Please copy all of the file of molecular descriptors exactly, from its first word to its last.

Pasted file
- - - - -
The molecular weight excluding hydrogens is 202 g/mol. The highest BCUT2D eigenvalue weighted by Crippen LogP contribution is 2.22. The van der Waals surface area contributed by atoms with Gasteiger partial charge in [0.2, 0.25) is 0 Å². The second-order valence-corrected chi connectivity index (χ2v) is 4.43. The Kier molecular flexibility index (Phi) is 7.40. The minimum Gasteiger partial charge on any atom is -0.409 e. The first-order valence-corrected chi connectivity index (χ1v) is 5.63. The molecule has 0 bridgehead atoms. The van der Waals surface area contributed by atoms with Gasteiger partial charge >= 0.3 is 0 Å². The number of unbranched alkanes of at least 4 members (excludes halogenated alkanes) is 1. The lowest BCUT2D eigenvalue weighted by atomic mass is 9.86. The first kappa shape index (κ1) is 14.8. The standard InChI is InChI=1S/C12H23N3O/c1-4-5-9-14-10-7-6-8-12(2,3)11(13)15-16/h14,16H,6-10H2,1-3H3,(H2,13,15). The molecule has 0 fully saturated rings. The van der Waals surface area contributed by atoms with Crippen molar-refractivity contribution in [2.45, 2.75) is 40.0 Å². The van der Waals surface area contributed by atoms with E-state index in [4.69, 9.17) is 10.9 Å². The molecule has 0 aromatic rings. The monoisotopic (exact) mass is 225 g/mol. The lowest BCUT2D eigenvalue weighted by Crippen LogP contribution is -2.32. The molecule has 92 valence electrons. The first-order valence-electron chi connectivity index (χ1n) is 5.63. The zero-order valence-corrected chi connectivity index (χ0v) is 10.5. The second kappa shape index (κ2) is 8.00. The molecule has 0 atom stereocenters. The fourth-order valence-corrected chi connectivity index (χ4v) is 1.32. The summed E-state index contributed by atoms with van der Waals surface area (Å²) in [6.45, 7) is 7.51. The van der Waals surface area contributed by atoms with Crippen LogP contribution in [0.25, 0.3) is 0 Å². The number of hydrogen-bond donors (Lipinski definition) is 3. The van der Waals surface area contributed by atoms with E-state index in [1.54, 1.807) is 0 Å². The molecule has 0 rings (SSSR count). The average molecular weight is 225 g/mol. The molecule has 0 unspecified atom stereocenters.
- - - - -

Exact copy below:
The molecular weight excluding hydrogens is 202 g/mol. The highest BCUT2D eigenvalue weighted by Crippen LogP contribution is 2.22. The van der Waals surface area contributed by atoms with Gasteiger partial charge in [0.2, 0.25) is 0 Å². The second-order valence-corrected chi connectivity index (χ2v) is 4.43. The Kier molecular flexibility index (Phi) is 7.40. The minimum Gasteiger partial charge on any atom is -0.409 e. The first-order valence-corrected chi connectivity index (χ1v) is 5.63. The molecule has 0 bridgehead atoms. The van der Waals surface area contributed by atoms with Gasteiger partial charge >= 0.3 is 0 Å². The number of unbranched alkanes of at least 4 members (excludes halogenated alkanes) is 1. The lowest BCUT2D eigenvalue weighted by atomic mass is 9.86. The first kappa shape index (κ1) is 14.8. The standard InChI is InChI=1S/C12H23N3O/c1-4-5-9-14-10-7-6-8-12(2,3)11(13)15-16/h14,16H,6-10H2,1-3H3,(H2,13,15). The molecule has 0 fully saturated rings. The van der Waals surface area contributed by atoms with Crippen molar-refractivity contribution in [2.45, 2.75) is 40.0 Å². The van der Waals surface area contributed by atoms with E-state index in [4.69, 9.17) is 10.9 Å². The molecule has 0 aromatic rings. The monoisotopic (exact) mass is 225 g/mol. The lowest BCUT2D eigenvalue weighted by Crippen LogP contribution is -2.32. The molecule has 92 valence electrons. The first-order valence-electron chi connectivity index (χ1n) is 5.63. The zero-order valence-corrected chi connectivity index (χ0v) is 10.5. The second kappa shape index (κ2) is 8.00. The molecule has 0 atom stereocenters. The fourth-order valence-corrected chi connectivity index (χ4v) is 1.32. The summed E-state index contributed by atoms with van der Waals surface area (Å²) in [6.45, 7) is 7.51. The van der Waals surface area contributed by atoms with Crippen LogP contribution in [0.25, 0.3) is 0 Å². The number of hydrogen-bond donors (Lipinski definition) is 3. The van der Waals surface area contributed by atoms with E-state index in [1.54, 1.807) is 0 Å². The molecule has 0 rings (SSSR count). The average molecular weight is 225 g/mol. The molecule has 0 unspecified atom stereocenters.